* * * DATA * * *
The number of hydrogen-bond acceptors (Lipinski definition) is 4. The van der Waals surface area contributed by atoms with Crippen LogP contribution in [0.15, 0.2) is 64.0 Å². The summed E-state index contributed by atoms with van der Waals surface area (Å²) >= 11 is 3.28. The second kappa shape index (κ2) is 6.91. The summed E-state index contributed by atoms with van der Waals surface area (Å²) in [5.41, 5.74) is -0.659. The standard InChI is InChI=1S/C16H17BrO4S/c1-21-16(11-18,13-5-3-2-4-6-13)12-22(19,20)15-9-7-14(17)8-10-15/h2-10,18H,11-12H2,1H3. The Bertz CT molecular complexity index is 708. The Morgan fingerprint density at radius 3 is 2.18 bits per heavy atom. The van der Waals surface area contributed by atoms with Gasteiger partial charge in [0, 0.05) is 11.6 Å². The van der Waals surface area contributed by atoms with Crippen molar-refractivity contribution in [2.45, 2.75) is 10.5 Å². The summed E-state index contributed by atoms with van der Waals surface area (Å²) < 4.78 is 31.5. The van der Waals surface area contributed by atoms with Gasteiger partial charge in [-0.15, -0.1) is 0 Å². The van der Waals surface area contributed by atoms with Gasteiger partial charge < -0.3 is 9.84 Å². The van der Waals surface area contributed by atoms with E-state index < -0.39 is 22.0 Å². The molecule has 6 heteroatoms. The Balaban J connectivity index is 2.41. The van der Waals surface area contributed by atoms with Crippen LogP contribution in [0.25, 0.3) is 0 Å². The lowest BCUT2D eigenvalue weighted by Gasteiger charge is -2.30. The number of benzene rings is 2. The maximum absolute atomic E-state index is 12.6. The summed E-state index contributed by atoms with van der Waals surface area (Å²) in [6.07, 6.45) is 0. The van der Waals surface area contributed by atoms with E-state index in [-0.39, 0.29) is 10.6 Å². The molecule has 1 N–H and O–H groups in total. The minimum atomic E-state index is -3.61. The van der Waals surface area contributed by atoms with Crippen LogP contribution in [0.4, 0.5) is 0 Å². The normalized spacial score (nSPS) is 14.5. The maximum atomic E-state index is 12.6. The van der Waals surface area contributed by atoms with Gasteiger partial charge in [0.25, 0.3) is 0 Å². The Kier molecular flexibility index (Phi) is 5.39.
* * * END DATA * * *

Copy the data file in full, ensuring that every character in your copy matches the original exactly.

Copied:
The number of hydrogen-bond acceptors (Lipinski definition) is 4. The van der Waals surface area contributed by atoms with Crippen LogP contribution in [0.15, 0.2) is 64.0 Å². The summed E-state index contributed by atoms with van der Waals surface area (Å²) >= 11 is 3.28. The second kappa shape index (κ2) is 6.91. The summed E-state index contributed by atoms with van der Waals surface area (Å²) in [5.41, 5.74) is -0.659. The standard InChI is InChI=1S/C16H17BrO4S/c1-21-16(11-18,13-5-3-2-4-6-13)12-22(19,20)15-9-7-14(17)8-10-15/h2-10,18H,11-12H2,1H3. The Bertz CT molecular complexity index is 708. The Morgan fingerprint density at radius 3 is 2.18 bits per heavy atom. The van der Waals surface area contributed by atoms with Gasteiger partial charge in [0, 0.05) is 11.6 Å². The van der Waals surface area contributed by atoms with Crippen molar-refractivity contribution in [2.45, 2.75) is 10.5 Å². The summed E-state index contributed by atoms with van der Waals surface area (Å²) < 4.78 is 31.5. The van der Waals surface area contributed by atoms with Gasteiger partial charge in [-0.15, -0.1) is 0 Å². The van der Waals surface area contributed by atoms with Gasteiger partial charge < -0.3 is 9.84 Å². The van der Waals surface area contributed by atoms with E-state index < -0.39 is 22.0 Å². The molecule has 6 heteroatoms. The Balaban J connectivity index is 2.41. The van der Waals surface area contributed by atoms with Crippen LogP contribution in [0.25, 0.3) is 0 Å². The lowest BCUT2D eigenvalue weighted by Gasteiger charge is -2.30. The number of benzene rings is 2. The maximum absolute atomic E-state index is 12.6. The summed E-state index contributed by atoms with van der Waals surface area (Å²) in [6.07, 6.45) is 0. The van der Waals surface area contributed by atoms with E-state index in [-0.39, 0.29) is 10.6 Å². The molecule has 1 N–H and O–H groups in total. The minimum atomic E-state index is -3.61. The van der Waals surface area contributed by atoms with Crippen LogP contribution in [0.4, 0.5) is 0 Å². The normalized spacial score (nSPS) is 14.5. The maximum atomic E-state index is 12.6. The van der Waals surface area contributed by atoms with Gasteiger partial charge in [0.25, 0.3) is 0 Å². The Kier molecular flexibility index (Phi) is 5.39.